[24:03] And to him, I speak boldly. So his response is one of calm, respectful reason. He maintains simply that he's not insane and probably all in the court who were listening recognized that he wasn't insane. It wasn't a fair claim, a challenge against him. He maintains his faith is based on truth and reason. And nothing, he says, that has been done in the progression of the Christian gospel was done in secret. It was all public and it was open to the scrutiny of all to see. That's very important, I think for us. It's important for us today if we are provoked. And when the gospel and those who believe in the gospel are challenged for believing in something without any reason, without any truth as fantasists or flat earthers, that we allow ourselves to take the time to express the reason behind what we believe in.

[25:15] The historical fact, the assessment of life, the creation around us, the reality of good and evil, the reality of life and death, our own creativity, our conscience, our consciousness, our morality, all of these things that we believe find an answer in the gospel and in Jesus Christ. It is based on that reason. People might not like that, may choose to reject it, but it is not fantasy. And it's important for us to be able to share that truth. And the gospel has always been open to intellectual scrutiny, probably has been rigorously examined and looked at more than any other truth claim that has ever been made. And yet people's lives are still being transformed and people are still come to know the risen Savior, people from every class, every society, every intellectual strata, despite what the media will tell us, are coming to faith in the risen Savior. Don't lose heart. Continue with reason and with gentleness and with respect to maintain why you believe. And added to that is the very interesting second foundation that Paul responds with in verse 29, where in response to King

[26:42] Agrippa he says, Paul said, whether short time or long, I would to God that not only you, but all who hear me this day might become such as I am, except for these chains. Isn't that a great answer? Isn't that a humble, prayerful answer? A great comeback, isn't it? That he exposes and he reveals his own heart that as he is sharing this gospel, he recognizes his dependence on the living God. He has shared his truth passionately and respectfully, but he wants God to open the hearts of everyone there, the soldiers who are guarding him, Festus, Agrippa, Candice, all the people who are there. He wants them to come and know the Lord Jesus Christ and be like him, except for his chains. He doesn't want them wearing handcuffs. He has a longing for them to be free men and women and free, of course, spiritually.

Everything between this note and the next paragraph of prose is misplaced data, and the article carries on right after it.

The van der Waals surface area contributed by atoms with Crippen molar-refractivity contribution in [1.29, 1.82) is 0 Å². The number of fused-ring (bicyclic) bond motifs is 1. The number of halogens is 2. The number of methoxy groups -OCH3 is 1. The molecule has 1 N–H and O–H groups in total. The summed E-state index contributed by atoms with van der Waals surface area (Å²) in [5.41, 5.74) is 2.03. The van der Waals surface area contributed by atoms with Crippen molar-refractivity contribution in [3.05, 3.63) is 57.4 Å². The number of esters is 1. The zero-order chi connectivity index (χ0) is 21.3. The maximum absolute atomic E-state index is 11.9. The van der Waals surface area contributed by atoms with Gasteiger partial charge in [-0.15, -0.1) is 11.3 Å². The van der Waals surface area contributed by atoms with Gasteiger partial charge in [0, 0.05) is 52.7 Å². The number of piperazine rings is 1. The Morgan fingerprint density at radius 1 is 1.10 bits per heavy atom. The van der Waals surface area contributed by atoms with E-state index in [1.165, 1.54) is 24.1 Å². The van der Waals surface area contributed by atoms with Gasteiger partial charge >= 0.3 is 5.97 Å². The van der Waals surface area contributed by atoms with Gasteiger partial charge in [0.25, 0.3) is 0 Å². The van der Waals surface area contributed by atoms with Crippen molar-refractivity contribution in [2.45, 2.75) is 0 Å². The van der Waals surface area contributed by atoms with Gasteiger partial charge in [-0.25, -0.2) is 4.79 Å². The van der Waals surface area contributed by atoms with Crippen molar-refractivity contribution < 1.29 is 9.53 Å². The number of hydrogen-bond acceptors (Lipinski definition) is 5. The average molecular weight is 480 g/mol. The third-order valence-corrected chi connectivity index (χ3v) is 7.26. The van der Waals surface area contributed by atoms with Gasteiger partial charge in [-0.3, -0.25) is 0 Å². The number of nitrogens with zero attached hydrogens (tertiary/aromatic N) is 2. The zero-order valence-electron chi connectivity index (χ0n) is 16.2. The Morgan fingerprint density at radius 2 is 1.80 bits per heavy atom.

[27:50] He wants them to know the love of God that's transformed his life and offered him the forgiveness as the greatest of all rebels and the one who was most culpable against Jesus for what he was doing in the early church and was transformed by that Damascus road experience.

[28:09] And I hope that that is, for us as Christians today, is also our longing as we often live lives where we feel powerless and small and voiceless and in a huge minority and where everyone tells us that we are crazy to be Christians or that we will never persuade others to come to faith, that we will know where the power to transform hearts and lives lies. It lies with the living God as Paul was willing to pray that God would act to transform their lives. So let us be people who share our testimony by the way we live, by our grace, by our respect, by our humility, by our love, by our patience, by our long suffering, by our willingness to go the extra mile, by the way we treat those who treat us badly as we treat them with love and seek to do. As we share our lives and our testimony, as we defend the reasonableness of our faith, may we assure people of our prayers. It is a great thing, isn't it, to pray for people, pray for each other as Christians. But I think also a lot of times people who aren't Christians, who are our friends, who are maybe wrestling with issues of faith are very happy to know that we will pray for them and that we are praying for them and that we can assure them of our faith that they too might come to know Jesus

[29:40] Christ and Him crucified and all that it means for this life and the life to come. And I hope if you are not a Christian today, if you are visiting with us today, that you will be challenged by the truths of Jesus and by the worship that we have shared in today and by the message from the gospel. It is one that we seek to live, we make lots of mistakes, we fail miserably in so many ways, but we long for people to share the Christ who has transformed our lives and we pray for that, irregularly, for our friends and neighbours and family members to come to faith in Jesus Christ. And it is something that through baptism that we believe is a significant truth and promise for our children.

[30:26] Amen. May God bless His word that we have heard and considered together.